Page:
Efforts to replace U.S. oversight of the Internet with an international committee were defeated yesterday during U.N.-sponsored meetings.
Hundreds of government, nonprofit and industry delegates meeting at the World Summit on the Information Society in Tunis, Tunisia, agreed to establish a new international forum to discuss Internet issues, but it would not have any policy-making power.
“No new organizations were created,” said David Gross, the State Department’s Internet policy chief and head of the U.S. delegation. “No oversight mechanisms were established by anyone over anyone. There was also no change in the U.S. government’s role in relation to the Internet, and no mechanism for such a change was created.
“It was a clean sweep, I’d say.”
Several U.S. congressmen remain skeptical. Rep. John T. Doolittle, California Republican, with two other members of Congress, has introduced a resolution urging that the U.S. remain in charge of the Internet’s day-to-day operations.
“Whether they call it a ‘board’ or a ‘forum,’ it’s clear that the ultimate goal of the U.N. is still to wrest control of the Internet,” Mr. Doolittle said last night.
More than 11,000 government, business and civic leaders are in Africa for the three-day summit, which was scheduled to officially begin today and is focused on identifying ways to bridge the global “digital divide” between technology haves and have-nots. But the potential fight over future Internet governance dominated the preparatory sessions.
The Internet Corporation for Assigned Names and Numbers (ICANN), a nonprofit based in Marina del Rey, Calif., oversees the Internet’s domain-name system under a memorandum of understanding with the U.S. Commerce Department.
Many nations, including China, Brazil, Cuba and Iran, have sought to end the U.S. government’s oversight role, and the European Union recently proposed phasing out the Commerce Department’s oversight of ICANN.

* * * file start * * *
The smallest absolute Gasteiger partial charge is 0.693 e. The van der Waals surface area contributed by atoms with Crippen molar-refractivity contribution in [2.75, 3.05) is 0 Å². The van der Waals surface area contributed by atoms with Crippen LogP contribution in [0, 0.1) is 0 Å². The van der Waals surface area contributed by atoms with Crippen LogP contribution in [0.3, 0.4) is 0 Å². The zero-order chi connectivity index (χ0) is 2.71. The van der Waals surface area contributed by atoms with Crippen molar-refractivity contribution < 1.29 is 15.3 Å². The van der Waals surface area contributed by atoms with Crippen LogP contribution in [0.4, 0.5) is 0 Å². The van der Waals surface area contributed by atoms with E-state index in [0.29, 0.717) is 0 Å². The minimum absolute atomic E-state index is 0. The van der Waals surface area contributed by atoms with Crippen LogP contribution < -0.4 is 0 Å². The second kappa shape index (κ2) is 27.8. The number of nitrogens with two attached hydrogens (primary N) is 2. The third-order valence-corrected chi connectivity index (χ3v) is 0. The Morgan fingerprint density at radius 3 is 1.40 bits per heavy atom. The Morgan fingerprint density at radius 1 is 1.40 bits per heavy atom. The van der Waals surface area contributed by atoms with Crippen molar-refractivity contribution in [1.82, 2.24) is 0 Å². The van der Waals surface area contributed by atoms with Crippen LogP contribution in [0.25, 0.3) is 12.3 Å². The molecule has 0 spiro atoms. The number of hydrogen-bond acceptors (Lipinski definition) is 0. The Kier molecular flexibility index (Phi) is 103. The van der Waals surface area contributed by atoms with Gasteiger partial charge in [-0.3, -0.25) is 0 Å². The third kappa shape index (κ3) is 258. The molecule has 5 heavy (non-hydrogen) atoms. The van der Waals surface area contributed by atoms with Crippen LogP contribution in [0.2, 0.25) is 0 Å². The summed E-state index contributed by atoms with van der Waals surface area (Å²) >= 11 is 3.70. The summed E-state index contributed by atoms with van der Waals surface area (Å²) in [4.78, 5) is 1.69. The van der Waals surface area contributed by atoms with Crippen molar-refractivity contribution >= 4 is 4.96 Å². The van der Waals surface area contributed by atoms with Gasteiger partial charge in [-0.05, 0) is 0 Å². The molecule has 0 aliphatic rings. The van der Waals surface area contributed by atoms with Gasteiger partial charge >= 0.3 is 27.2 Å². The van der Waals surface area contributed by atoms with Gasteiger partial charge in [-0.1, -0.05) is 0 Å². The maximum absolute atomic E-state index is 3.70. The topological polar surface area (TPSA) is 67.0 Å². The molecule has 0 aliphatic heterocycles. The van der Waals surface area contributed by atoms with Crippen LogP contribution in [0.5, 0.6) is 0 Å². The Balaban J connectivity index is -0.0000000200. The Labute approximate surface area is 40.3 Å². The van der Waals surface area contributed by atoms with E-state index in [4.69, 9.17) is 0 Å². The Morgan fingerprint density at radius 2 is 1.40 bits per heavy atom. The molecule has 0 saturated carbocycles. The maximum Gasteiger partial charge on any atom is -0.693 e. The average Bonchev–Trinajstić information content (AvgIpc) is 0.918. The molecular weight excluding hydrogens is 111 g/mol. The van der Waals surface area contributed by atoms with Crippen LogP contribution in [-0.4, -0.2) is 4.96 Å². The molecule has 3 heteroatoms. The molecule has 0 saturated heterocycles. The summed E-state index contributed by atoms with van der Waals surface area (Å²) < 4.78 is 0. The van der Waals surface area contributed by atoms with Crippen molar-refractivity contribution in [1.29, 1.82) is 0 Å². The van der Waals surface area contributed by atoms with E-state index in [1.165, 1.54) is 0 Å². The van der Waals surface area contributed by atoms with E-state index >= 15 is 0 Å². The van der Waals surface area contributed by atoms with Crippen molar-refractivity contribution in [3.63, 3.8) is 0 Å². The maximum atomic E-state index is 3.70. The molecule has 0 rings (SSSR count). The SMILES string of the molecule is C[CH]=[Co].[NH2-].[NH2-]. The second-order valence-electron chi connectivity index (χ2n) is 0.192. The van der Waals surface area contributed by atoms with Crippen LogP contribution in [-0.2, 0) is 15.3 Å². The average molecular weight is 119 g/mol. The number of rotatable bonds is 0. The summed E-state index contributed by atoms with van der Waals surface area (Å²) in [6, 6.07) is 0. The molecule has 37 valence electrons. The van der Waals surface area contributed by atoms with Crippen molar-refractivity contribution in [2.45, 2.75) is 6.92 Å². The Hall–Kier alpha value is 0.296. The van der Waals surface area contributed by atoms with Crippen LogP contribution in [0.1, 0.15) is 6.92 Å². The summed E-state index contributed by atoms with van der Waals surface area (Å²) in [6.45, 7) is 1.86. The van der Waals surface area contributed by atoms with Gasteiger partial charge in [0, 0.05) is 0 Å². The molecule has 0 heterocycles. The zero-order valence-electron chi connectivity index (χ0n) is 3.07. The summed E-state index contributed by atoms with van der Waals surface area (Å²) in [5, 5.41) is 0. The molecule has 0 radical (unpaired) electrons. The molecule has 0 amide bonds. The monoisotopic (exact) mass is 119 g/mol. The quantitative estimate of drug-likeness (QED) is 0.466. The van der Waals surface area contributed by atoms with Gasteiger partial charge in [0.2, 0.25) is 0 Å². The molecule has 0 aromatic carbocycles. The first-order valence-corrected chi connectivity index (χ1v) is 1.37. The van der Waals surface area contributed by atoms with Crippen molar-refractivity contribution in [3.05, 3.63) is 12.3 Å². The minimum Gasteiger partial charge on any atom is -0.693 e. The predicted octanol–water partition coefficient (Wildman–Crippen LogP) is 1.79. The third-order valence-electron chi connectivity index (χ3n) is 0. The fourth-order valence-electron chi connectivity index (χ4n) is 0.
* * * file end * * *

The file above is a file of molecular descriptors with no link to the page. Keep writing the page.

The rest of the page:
U.S. government officials rejected all efforts to change the current Internet governance structure.
Mr. Gross said the new international forum, which Greece has offered to host in 2006, will be used to discuss issues related to Internet governance, from dealing with spyware and viruses to developments in electronic learning and health initiatives. It will not have any policy-making power.
The forum will be open to all public and private groups, including industry and academic specialists, he said.
The 25-nation European Union welcomed yesterday’s agreement, said Martin Selmayr, European Commission spokesman for information society and media.
“This is a very good result in terms of the internationalization of Internet governance and the more cooperative model of Internet governance,” he said. “This is a great move from unilateralism to cooperation, and the EU appreciates the huge movement made by the U.S. on this issue.”
Paul Twomey, ICANN’s president and chief executive, said the delegates fought over the role of governments, not the role of ICANN.
“This is the outcome the U.S. had wanted and … it sounds like they headed off the efforts to shanghai ICANN,” said James Lewis, a senior fellow at the Center for Strategic and International Studies, a think tank based in Washington.
He said the new forum “opens up the discussion, rather than just listening to the governments of China, India or Brazil moaning about ICANN.”
John R. Bolton, U.S. ambassador to the United Nations, on Monday said the U.N. summit would be worthwhile, but would not resolve an issue with so many global participants offering different opinions.
“Other governments are sophisticated enough to argue that they don’t want greater control over the Internet, they want greater benefits from it,” Mr. Bolton said at a luncheon meeting with reporters and editors at The Washington Times. “Greater benefits means a greater say in how those benefits are distributed, and that’s the camel’s nose under the tent that we have to be very careful of. Whatever happens in Tunis, I don’t think that’s the end of the issue.”
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